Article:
Discussion in 'Guys, what's ISO:FT?' started by Warfare Noise, Aug 6, 2016.
joke was so cheap it didn't warrant proper grammar.
If these titboogers actually have fan art I'm gonna shit.
I don't think I'm a fan of titboogers. Doesn't roll of the tongue the way chuckledicks does.
Just tried it in conversation with the wife, it really doesn't work.
Did you say something like "You've got a titbooger babe"?
Unless I missed something Bourdain said about him not liking craft beer I think he doesn't like the attitude around craft beer. He's gotten flak for drinking BMC but he's also been seen drinking beer with Evan Rail in Prague and Anchor Steam in San Fran. His thing about beer is that it was a drink after a long day of work or a thirst quencher. He has basically said his favorite beer is the one that is cold and in front of him. He drinks what's given to him. Kind of like how he eats what is presented to him. He doesn't want to offend.
He's also basically admitted to his palate sucking, so that's why he gravitates towards simple wines (and beers).
Did you ever see Gordon Ramsay tasting craft, which they call "gourmet", beer?
We’ve admittedly struggled with the Brewers Association’s definition of craft brewer for many reasons over the years, but, at the end of the day, someone had to draw the line. Doing so helps protect the independent community of American brewers from corporate brewers and their self-interests. The Brewers Association definition is basically as follows:
Small: Annual production of 6 million barrels of beer or less. Independent: Less than 25 percent of the brewery is owned or controlled by an alcohol industry member that’s not a craft brewer. Traditional: The majority of the brewer’s production volume is beer brewed from traditional or innovative brewing ingredients and fermentations.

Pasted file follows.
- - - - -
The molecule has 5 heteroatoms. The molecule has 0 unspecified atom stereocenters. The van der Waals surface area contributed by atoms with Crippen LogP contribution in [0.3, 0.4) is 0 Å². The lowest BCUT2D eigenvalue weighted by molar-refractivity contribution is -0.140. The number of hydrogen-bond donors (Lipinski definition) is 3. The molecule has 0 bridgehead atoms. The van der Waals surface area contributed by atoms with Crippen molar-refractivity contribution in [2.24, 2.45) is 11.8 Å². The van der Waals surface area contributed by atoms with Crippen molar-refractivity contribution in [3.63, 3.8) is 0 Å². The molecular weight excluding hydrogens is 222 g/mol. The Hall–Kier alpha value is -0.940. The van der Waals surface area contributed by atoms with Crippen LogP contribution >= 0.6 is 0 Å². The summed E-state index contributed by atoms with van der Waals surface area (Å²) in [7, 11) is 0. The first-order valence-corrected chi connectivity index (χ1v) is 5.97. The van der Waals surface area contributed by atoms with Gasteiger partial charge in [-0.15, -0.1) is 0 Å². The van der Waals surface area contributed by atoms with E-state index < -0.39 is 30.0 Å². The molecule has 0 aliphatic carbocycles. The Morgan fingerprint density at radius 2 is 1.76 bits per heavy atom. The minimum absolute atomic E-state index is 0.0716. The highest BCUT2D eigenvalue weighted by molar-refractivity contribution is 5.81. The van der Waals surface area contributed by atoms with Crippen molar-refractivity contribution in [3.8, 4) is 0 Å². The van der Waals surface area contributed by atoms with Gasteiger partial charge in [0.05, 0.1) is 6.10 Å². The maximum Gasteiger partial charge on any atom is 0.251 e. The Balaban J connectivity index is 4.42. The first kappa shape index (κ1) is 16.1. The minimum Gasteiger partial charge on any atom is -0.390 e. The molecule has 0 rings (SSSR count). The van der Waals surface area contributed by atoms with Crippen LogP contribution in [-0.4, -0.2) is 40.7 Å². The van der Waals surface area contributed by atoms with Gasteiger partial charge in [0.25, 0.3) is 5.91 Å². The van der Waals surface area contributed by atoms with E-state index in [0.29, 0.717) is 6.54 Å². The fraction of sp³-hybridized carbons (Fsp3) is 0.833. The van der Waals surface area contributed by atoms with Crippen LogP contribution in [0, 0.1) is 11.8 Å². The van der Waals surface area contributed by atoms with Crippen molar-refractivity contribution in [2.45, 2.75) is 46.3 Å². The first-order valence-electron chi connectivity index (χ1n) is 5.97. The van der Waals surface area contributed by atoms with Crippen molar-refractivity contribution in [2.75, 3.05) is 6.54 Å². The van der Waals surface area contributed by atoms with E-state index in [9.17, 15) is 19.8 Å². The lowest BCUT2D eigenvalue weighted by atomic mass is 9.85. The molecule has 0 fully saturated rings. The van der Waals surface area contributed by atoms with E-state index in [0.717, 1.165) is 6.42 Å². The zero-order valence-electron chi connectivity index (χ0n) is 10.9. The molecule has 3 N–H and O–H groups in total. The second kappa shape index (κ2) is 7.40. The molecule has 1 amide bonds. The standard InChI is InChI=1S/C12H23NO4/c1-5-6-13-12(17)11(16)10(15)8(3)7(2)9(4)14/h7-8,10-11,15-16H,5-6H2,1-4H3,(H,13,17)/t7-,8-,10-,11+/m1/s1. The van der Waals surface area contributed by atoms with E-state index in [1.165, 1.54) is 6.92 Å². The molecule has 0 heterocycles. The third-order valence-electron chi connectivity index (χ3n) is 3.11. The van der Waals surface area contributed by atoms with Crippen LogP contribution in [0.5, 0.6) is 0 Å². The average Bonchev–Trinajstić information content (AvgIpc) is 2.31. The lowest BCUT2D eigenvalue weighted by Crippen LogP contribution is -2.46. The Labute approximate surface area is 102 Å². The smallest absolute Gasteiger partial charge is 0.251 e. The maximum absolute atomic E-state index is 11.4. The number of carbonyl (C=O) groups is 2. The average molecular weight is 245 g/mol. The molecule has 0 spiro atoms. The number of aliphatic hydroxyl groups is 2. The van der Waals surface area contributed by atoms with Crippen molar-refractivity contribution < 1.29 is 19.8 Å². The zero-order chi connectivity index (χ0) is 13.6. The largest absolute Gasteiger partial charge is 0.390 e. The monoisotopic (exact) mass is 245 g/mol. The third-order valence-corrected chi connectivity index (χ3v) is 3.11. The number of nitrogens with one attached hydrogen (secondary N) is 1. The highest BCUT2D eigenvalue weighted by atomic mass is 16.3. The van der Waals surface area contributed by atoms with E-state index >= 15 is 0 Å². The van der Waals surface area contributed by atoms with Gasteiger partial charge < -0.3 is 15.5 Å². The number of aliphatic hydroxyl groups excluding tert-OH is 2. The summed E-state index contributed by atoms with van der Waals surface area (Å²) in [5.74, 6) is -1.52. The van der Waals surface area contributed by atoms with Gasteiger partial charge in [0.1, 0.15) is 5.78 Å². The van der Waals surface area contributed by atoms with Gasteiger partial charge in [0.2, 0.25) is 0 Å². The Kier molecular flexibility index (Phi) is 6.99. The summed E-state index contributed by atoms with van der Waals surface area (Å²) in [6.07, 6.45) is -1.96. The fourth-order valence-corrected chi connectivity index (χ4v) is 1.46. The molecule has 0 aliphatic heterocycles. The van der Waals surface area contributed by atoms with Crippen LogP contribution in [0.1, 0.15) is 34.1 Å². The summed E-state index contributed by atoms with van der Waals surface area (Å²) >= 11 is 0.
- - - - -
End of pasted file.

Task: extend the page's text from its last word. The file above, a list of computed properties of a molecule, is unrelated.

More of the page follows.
It’s easy not to care about this seemingly arbitrary definition. So long as the beer tastes good, right? Wrong. With a growing number of brewers selling out to AB InBev and the like, it’s critical to draw and hold the line. Why? Because these corporate brewers are not only buying up craft brewers. They’ve practically owned the distribution channels, raw ingredient producers, and retail placement for ages and have begun to diversify their interests into homebrew suppliers, bars, publications, websites, and probably every other facet of the industry. ZX Ventures, AB InBev’s venture capital arm, for instance, likes to say that its activities are stimulating “disruptive growth.”
And there’s intentionally little to no disclosure, which makes it even easier not to care. This, of course, works to the benefit of Big Beer. So we’ve begun to compile a resource to look up brewers, publications, and other entities that are now owned by corporate brewers. Keep an eye open for it on beeradvocate.com.
In the meantime, the war for independent brewers is happening now. Which side are you on?
Jesus christ, just fuck off and die already you pair of fucking wannabies.
Why u do dis?
That'll be up in two years and functional for one.
I like reading them?
Are You a Beer Geek?
First off, let’s not confuse geekery with snobbery. We wrote about the latter in 2012, and discussed how being a beer snob is bad for beer and its community. Our opinions on this subject haven’t changed, but now we’d like to help you figure out whether or not you’re a beer geek.